Introducing a new season of her popular podcast You Must Remember This, Karina Longworth points out that, even among cinephiles, Polly Platt is primarily known as the wife Peter Bogdanovich left for Cybill Shepherd during the making of The Last Picture Show (1971). Starting today, and with new episodes appearing each Tuesday through July 28, Longworth will lay out the case for Platt as “the secret, often invisible-to-the-public weapon behind some of the most loved American ‘auteur’ films (many of them comedies, directed by men) of the last decades of the twentieth century.” And “even if you think you know who Polly Platt was, you don’t know the whole story.”
Longworth will not only be drawing on dozens of interviews she’s conducted and her usual deep dives into the archives but also on access to It Was Worth It, an unpublished memoir that Platt put aside a few years before she died in 2011 because she felt it was simply too gossipy. We’ll be hearing about Platt’s work with Bogdanovich, which began when she cowrote the story of his debut feature, Targets (1968), and carried on when she was the production designer and all-round sounding board on the three critical and box-office hits that made Bogdanovich a major player in the New Hollywood of the 1970s: The Last Picture Show,What’s Up, Doc? (1972), and Paper Moon (1973). Ryan O’Neal, the star of the latter two films, has been among the many who have argued that the movies Bogdanovich made afterwards never measured up to this hat trick.
Platt went on to write the screenplay for Louis Malle’s Pretty Baby (1978) and to become the first female member of the Art Directors Guild. She worked closely with James Brooks on Broadcast News (1987) and introduced him to the work of Matt Groening, planting the seeds for a series of cartoons that would become The Simpsons. When Platt passed away, Brooks told the Los Angeles Times’ Rebecca Keegan that movies are “a team sport, and she made teams function. She would assume a maternal role in terms of really being there. The film was everything, and ego just didn’t exist.” Platt produced Cameron Crowe’s debut feature, Say Anything . . . (1989), as well as Wes Anderson’s Bottle Rocket (1996). As impressive as these credits are, Platt’s “personal life was the stuff of a Great American Novel,” writes Longworth, “full of romances, heartbreak, alcoholism, and the challenges of adapting to cataclysmic cultural change as an independent, professional woman—and single mom.”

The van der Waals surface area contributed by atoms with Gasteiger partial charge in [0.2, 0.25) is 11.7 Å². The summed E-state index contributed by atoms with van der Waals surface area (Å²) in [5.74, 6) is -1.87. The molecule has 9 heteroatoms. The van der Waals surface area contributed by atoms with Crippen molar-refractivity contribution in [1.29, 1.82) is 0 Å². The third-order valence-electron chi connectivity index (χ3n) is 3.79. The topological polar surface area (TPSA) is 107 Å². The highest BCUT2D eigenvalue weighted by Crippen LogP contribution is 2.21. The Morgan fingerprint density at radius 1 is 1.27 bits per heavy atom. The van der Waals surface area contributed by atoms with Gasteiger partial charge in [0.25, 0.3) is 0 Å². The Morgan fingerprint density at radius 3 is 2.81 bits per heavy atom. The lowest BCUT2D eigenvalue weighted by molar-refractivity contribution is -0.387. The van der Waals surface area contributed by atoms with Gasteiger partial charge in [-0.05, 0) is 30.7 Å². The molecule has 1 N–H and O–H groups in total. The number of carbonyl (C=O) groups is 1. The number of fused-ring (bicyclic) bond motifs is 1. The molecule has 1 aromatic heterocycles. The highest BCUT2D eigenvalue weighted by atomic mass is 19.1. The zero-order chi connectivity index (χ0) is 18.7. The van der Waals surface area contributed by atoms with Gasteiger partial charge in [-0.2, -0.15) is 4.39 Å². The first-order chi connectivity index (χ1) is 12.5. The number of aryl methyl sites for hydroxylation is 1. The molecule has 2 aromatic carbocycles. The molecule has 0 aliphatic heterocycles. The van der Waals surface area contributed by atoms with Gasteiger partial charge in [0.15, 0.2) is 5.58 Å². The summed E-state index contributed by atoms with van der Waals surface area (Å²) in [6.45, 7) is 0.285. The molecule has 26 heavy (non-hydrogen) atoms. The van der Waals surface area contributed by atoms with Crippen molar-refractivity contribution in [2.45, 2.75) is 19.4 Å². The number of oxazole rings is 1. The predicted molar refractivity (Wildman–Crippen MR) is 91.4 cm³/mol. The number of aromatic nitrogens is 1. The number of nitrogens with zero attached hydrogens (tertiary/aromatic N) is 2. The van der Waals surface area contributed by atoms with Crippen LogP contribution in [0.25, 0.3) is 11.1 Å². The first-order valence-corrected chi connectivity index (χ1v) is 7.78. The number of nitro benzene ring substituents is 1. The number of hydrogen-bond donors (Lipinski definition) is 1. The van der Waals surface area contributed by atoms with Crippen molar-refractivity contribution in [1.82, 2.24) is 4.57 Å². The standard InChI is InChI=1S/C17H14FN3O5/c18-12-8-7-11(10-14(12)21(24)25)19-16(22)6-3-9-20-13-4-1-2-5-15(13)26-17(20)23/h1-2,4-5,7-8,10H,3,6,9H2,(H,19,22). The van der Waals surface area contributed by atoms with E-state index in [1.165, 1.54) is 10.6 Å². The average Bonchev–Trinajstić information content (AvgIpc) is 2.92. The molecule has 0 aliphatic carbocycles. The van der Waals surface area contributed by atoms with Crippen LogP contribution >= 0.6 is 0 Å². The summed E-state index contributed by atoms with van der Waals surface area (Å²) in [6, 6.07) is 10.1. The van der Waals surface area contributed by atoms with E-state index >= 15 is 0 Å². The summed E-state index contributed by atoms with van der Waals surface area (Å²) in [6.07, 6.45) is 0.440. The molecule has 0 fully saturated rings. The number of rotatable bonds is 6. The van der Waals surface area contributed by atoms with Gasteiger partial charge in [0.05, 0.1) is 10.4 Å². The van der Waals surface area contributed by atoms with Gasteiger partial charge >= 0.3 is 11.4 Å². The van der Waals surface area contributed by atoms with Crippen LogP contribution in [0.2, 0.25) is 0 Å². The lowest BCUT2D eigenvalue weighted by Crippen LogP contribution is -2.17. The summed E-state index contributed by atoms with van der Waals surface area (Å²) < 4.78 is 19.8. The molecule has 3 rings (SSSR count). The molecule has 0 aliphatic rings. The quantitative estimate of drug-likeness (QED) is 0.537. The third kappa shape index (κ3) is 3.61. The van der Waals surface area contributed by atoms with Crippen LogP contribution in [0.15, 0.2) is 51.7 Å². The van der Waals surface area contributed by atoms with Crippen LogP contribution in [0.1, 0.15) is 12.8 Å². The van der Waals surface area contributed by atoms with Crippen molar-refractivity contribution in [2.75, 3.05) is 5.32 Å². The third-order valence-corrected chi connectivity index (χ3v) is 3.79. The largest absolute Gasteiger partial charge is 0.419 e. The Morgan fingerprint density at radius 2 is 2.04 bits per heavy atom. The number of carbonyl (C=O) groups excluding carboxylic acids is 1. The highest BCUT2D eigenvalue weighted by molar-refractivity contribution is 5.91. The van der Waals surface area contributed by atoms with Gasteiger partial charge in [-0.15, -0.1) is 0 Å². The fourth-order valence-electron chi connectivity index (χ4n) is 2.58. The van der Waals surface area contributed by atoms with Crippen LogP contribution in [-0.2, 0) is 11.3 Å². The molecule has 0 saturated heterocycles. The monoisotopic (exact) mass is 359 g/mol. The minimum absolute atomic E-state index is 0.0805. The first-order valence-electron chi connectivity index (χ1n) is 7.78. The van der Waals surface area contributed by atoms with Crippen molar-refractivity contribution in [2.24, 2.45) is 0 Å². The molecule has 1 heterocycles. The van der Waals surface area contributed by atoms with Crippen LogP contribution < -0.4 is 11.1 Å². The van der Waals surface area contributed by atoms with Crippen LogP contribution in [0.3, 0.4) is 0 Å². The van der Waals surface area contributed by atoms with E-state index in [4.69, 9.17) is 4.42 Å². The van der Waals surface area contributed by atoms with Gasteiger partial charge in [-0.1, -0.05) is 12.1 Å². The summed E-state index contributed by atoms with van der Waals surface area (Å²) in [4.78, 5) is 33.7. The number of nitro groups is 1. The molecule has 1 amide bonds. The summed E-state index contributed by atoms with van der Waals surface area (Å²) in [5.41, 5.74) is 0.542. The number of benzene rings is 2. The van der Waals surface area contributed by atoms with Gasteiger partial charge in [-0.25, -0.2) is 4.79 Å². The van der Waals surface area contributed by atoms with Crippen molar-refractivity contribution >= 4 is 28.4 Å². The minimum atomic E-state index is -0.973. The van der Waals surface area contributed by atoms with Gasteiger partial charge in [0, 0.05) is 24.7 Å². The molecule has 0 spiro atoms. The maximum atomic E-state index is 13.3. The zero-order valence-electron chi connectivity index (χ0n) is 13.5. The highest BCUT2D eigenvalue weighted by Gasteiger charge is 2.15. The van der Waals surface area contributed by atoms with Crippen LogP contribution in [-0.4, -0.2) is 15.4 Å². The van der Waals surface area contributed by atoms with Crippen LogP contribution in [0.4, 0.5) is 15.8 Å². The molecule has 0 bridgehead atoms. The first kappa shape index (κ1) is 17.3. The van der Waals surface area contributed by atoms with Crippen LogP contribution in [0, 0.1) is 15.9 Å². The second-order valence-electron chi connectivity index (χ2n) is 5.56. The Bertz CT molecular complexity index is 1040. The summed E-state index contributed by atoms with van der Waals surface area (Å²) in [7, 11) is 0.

Two quick notes before turning to the news. Over the weekend, Quentin Tarantino, who has never been much of a John Ford fan, posted a piece for the New Beverly in which he argues that there’s less of the Hollywood legend’s influence in The Last Picture Show and Paper Moon than is commonly assumed. And at the Notebook, Christina Newland writes an appreciation of Jeff Bridges, suggesting that, in the early 1970s, the young actor’s “golden retriever quality easily could have confined him to ‘all-American boy’ roles and limited him as he aged, but the template he had found in The Last Picture Show would help to give the image more shading.”
The Venice Biennale, “arguably the most important art event in the world,” as ARTnews editor Alex Greenberger puts it, and the Architecture Biennale have both been postponed, but Luca Zaia, who presides over the Italian region of Veneto, insists that the film festival, scheduled to run from September 2 through 12, is still on. Variety’s Manori Ravindran reports that there hasn’t yet been an official response from the festival’s organizers, but we have to keep in mind that Zaia’s response to the current crisis has made him a rising star within the right-wing opposition to the national government led by Giuseppe Conte. “The ‘Veneto model’ is being studied around the world after a well-coordinated program of testing and tracing was credited for helping the region experience a dramatically lower mortality rate than its neighbors,” noted Miles Johnson in the Financial Times earlier this month.
But Zaia’s full-speed-ahead confidence is not shared by organizers of other festivals, even those scheduled to take place after Venice. For Deadline, Tom Grater reports on a virtual roundtable of freshly appointed festival directors hosted late last week by Cinetic Media founder John Sloss. Both New York’s Eugene Hernandez and Sundance’s Tabitha Jackson are facing unprecedented challenges as they plan their first editions, while Carlo Chatrian is just now coming off his first year as the Berlinale’s artistic director. “This year is so unpredictable,” says Chatrian, while Jackson wonders, “Utah in January in flu season, what are the realities of that? Trying to plan this far out when changes are happening every week . . . it’s a moment. But everyone is willing us to succeed.”
Karlovy Vary, in the meantime, has unveiled “KVIFF at Your Cinema,” a program of sixteen films that will roll out to nearly a hundred theaters in the Czech Republic from July 3 through 11, which is when this summer’s festival was supposed to have taken place.
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